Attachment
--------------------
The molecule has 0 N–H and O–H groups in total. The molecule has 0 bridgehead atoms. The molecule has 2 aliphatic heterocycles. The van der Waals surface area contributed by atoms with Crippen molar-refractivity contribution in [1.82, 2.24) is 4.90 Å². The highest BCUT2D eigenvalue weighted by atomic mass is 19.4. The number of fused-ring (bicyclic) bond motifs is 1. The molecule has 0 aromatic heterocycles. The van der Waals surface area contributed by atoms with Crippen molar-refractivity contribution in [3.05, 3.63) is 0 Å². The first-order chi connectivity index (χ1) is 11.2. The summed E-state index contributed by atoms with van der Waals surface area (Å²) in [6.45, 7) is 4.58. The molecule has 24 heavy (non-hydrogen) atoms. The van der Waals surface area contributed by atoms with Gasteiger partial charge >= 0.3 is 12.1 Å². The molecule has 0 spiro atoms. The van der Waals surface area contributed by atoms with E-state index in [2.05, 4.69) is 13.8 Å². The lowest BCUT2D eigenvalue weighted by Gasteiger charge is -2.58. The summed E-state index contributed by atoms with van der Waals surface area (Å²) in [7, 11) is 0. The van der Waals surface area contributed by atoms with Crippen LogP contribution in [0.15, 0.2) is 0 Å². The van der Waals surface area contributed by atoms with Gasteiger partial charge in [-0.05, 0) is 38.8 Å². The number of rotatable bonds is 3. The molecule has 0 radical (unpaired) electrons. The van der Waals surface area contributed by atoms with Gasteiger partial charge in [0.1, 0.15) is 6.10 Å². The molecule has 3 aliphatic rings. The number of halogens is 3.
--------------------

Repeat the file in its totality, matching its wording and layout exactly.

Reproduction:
The molecule has 0 N–H and O–H groups in total. The molecule has 0 bridgehead atoms. The molecule has 2 aliphatic heterocycles. The van der Waals surface area contributed by atoms with Crippen molar-refractivity contribution in [1.82, 2.24) is 4.90 Å². The highest BCUT2D eigenvalue weighted by atomic mass is 19.4. The number of fused-ring (bicyclic) bond motifs is 1. The molecule has 0 aromatic heterocycles. The van der Waals surface area contributed by atoms with Crippen molar-refractivity contribution in [3.05, 3.63) is 0 Å². The first-order chi connectivity index (χ1) is 11.2. The summed E-state index contributed by atoms with van der Waals surface area (Å²) in [6.45, 7) is 4.58. The molecule has 24 heavy (non-hydrogen) atoms. The van der Waals surface area contributed by atoms with Gasteiger partial charge >= 0.3 is 12.1 Å². The molecule has 0 spiro atoms. The van der Waals surface area contributed by atoms with E-state index in [2.05, 4.69) is 13.8 Å². The lowest BCUT2D eigenvalue weighted by Gasteiger charge is -2.58. The summed E-state index contributed by atoms with van der Waals surface area (Å²) in [7, 11) is 0. The van der Waals surface area contributed by atoms with Crippen LogP contribution in [0.15, 0.2) is 0 Å². The van der Waals surface area contributed by atoms with Gasteiger partial charge in [-0.05, 0) is 38.8 Å². The number of rotatable bonds is 3. The molecule has 0 radical (unpaired) electrons. The van der Waals surface area contributed by atoms with Gasteiger partial charge in [0.1, 0.15) is 6.10 Å². The molecule has 3 aliphatic rings. The number of halogens is 3.